Adjust text size

VACP/VPCF Recognizes Four Officers with 2006 Awards for Lifesaving

August 7, 2006 | VACP

Four Virginia police officers have been honored with 2006 Lifesaving Awards by the Virginia Association of Chiefs of Police (VACP) and the Virginia Police Chiefs Foundation (VPCF). The Lifesaving Award recognizes an officer’s actions that put the officer in harm’s way in an attempt to save the live of another individual.

The 2006 VACP/VPCF Lifesaving Award recipients are Sergeant Kevin A. Tucker, Christiansburg Police Department; Officer Bharat J. Ramdeholl, Newport News Police Department; and Trooper Jason Ray Hypes and Master Trooper Darrell C. Bowling, Virginia State Police.

The 2006 recipients were announced at the VACP/VPCF Annual Conference on August 7 at the Hotel Roanoke Conference Center and the awards were given to the recipients’ police chiefs to be presented in ceremonies at the officers’ agencies. For additional information, please contact VACP Executive Director Dana Schrad.

Christiansburg Police Department
Sergeant Kevin A. Tucker
On December 29, 2005, the Christiansburg Police Department received an early morning call from a woman who lived in the Christiansburg Bluff Apartments. The woman reported that her apartment was on fire and that she was trapped in the bedroom with her baby. When Sgt. Kevin Tucker arrived, the woman reported that she was running out of air. Sgt. Tucker repeatedly kicked the door to gain entry, and made his way through the smoke to locate the mother and baby. After safely removing them from the building, Sgt. Tucker reentered the building with a fire extinguisher in an attempt to minimize the fire damage before firefighters arrived. In 2005, Sgt. Tucker received a Lifesaving Award for his rescue efforts in a March 22, 2005 fire.

Newport News Police Department
Officer Bharat J. Ramdeholl
On June 24, 2005, Officer Ramdeholl was one of the first officers to arrive at the scene of two-story home engulfed in flames and heavy smoke. When he forced his way in the front door, a concerned neighbor quickly ran into the house. Officer Ramdeholl followed her and pulled her, against her will, to safety. Officer Ramdeholl reentered the house and assisted the 90-year-old homeowner out of the house to safety. Then, the neighbor attempted to reenter the house, but Officer Ramdeholl intervened to keep her out of the burning structure. Although two other persons unfortunately died in the fire, Officer Ramdeholl’s lifesaving efforts saved the homeowner and the neighbor.

Virginia State Police
Trooper Jason Ray Hypes
On October 1, 2005, Trooper Jason Hypes was traveling southbound on Route 301 in Caroline County, responding to an emergency call for service. He was about 25 second behind fellow Trooper P. Michael Taylor when Taylor had to swerve to avoid a slow-moving volunteer fire department vehicle and crashed into several trees. Trooper Taylor’s vehicle immediately caught fire, trapping him inside. Although the firefighters were attempting to extinguish the fire, Trooper Hypes quickly realized that Trooper Taylor needed to be rescued from the vehicle immediately. Trooper Hypes broke into the vehicle and pulling Trooper Taylor out as ammunition stored inside the police vehicle began to explode. Trooper Hypes quick response in the face of danger saved the life of Trooper Taylor just seconds before the police cruiser was entirely engulfed in flames.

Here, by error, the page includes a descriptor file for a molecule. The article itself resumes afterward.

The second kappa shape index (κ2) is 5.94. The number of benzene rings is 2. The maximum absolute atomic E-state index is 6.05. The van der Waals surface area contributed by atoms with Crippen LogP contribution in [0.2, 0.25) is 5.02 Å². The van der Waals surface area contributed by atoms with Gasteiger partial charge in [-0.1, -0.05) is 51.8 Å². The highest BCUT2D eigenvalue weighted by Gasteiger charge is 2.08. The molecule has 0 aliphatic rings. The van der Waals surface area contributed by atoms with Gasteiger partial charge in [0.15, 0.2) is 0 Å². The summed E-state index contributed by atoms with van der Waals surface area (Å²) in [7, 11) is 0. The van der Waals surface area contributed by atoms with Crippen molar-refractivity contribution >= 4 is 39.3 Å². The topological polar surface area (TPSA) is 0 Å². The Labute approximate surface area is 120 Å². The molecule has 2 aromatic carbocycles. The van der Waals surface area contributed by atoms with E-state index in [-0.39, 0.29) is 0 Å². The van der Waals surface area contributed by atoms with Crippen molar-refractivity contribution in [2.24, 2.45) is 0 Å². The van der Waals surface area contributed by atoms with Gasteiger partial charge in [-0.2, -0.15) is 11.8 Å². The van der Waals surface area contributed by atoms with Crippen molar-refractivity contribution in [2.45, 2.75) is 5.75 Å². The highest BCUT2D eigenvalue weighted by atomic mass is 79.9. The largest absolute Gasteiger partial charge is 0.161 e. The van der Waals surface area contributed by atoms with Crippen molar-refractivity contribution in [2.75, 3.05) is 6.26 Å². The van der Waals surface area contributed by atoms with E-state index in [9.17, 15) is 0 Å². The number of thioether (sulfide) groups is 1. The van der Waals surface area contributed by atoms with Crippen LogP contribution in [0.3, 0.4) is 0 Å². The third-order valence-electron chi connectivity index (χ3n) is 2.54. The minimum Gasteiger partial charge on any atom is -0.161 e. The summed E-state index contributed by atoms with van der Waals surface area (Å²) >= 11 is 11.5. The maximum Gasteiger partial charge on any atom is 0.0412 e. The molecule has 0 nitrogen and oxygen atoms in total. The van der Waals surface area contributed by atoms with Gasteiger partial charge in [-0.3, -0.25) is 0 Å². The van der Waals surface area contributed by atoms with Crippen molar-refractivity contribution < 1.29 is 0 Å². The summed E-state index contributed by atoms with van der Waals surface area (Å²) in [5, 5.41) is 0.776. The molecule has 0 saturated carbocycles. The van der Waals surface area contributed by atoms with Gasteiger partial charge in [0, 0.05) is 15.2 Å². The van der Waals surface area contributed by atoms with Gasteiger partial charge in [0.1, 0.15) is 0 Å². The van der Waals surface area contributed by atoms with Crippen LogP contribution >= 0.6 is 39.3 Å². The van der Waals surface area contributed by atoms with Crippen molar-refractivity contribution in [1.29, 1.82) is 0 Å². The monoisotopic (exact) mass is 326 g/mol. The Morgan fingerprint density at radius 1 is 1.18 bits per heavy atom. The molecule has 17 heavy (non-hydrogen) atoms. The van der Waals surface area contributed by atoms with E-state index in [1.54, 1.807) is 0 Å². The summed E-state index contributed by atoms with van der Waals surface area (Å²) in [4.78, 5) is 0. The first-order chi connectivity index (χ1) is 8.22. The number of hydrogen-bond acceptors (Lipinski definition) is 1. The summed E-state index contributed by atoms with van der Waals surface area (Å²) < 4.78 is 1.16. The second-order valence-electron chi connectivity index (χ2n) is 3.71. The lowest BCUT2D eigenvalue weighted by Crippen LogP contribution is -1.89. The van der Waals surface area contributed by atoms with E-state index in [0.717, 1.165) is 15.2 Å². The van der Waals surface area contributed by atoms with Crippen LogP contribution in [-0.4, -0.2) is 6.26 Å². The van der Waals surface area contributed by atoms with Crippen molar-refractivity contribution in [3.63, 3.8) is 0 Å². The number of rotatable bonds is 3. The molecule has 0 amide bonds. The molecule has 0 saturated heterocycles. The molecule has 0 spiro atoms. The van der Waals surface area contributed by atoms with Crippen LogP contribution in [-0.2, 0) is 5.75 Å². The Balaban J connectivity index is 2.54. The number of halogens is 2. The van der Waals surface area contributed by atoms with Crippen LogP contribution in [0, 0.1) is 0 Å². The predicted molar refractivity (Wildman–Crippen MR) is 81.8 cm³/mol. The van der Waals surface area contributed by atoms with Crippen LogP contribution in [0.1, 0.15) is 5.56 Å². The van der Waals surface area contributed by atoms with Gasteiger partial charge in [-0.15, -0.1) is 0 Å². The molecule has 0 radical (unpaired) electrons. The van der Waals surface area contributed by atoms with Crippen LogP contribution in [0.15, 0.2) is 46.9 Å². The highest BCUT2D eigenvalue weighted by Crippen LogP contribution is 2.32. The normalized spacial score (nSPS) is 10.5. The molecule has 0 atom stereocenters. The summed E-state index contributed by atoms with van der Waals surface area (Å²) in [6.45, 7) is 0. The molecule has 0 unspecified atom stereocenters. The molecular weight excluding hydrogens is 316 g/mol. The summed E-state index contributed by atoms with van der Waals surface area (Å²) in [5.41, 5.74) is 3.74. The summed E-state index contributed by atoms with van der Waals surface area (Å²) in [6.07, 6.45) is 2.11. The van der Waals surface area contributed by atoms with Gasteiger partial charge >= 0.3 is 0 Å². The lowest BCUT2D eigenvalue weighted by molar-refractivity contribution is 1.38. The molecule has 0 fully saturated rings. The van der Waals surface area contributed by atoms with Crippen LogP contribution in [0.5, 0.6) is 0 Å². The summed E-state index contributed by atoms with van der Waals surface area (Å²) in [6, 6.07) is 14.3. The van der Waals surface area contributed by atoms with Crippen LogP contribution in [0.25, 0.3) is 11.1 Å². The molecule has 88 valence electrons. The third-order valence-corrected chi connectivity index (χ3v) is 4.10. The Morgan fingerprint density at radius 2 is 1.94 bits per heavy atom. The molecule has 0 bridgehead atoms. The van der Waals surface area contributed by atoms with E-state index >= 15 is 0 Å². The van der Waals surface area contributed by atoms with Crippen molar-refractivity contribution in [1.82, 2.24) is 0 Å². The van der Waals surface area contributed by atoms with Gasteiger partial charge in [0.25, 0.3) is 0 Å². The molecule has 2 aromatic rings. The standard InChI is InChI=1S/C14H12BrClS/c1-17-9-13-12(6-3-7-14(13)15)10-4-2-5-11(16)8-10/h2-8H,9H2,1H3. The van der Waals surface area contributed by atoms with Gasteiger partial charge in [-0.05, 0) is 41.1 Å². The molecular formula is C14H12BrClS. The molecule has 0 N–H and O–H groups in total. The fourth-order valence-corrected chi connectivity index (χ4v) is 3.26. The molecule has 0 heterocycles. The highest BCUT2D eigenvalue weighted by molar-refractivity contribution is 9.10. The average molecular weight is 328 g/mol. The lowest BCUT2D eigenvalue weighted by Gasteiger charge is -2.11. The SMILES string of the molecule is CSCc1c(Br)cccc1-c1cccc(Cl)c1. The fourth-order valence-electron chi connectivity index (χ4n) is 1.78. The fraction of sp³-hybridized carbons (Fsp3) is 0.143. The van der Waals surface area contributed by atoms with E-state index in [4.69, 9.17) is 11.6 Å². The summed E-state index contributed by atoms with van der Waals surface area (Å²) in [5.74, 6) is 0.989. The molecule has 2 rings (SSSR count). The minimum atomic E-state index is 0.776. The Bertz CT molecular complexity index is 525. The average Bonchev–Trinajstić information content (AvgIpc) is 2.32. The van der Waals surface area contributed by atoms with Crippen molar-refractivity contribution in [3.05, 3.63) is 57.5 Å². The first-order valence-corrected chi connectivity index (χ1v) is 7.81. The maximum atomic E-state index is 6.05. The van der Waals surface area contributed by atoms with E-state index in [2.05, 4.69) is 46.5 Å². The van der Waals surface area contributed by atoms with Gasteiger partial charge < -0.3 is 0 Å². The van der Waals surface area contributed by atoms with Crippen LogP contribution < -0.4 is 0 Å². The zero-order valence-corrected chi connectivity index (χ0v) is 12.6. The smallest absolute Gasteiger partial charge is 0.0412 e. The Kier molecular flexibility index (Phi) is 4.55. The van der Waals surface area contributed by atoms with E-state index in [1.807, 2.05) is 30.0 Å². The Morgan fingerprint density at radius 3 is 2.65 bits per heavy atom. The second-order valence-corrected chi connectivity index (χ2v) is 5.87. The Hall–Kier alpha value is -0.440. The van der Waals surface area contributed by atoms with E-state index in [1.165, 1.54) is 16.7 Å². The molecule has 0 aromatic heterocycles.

Virginia State Police
Master Trooper Darrell C. Bowling
On August 9, 2005, Trooper Darrell Bowling initiated a pursuit of two speeding vehicles in the Town of Stuart in Patrick County that presented a serious threat to motorists and pedestrians in the town. Trooper Bowling pursued the two vehicles into a convenience store parking lot, where a male occupant of one of the vehicles jumped out and started to choke a male passenger in the other vehicle. The assailant turned out to be a weightlifter who was also a professional wrestler. Trooper Bowling was outsized by the assailant, but managed to overpower him and prevent him from choking the male passenger to death. However, as he continued to struggle with the assailant, the male passenger pointed a gun at Trooper Bowling and the assailant. Trooper Bowling shouted at the passenger to put the gun down, and he complied. At this point, the woman in the vehicle who was the wife of the assailant entered the fray and began physically attacking her husband. After several more altercations, Trooper Bowling, with the help of a Patrick County deputy sheriff, was able to bring all parties under control and effect two arrests. Trooper Bowling masterfully took control of a heated and dangerous situation to defuse the violence and save the lives of three individuals.

The Virginia Association of Chiefs of Police is a statewide organization of federal, state and local police chiefs and law enforcement executives dedicated to improving the professionalism of police agencies in Virginia. The Association was founded in 1926 and has more than 600 members. The Association provides annual training programs for law enforcement executives, directs a statewide traffic safety program for law enforcement, produces Freedom of Information Act guidelines for law enforcement and lobbies for law enforcement interests at the state and federal level. The Virginia Police Chiefs Foundation is a charitable educational foundation created by the VACP to provide training and education programs, an awards program, youth scholarships and a youth leadership camp for high school students.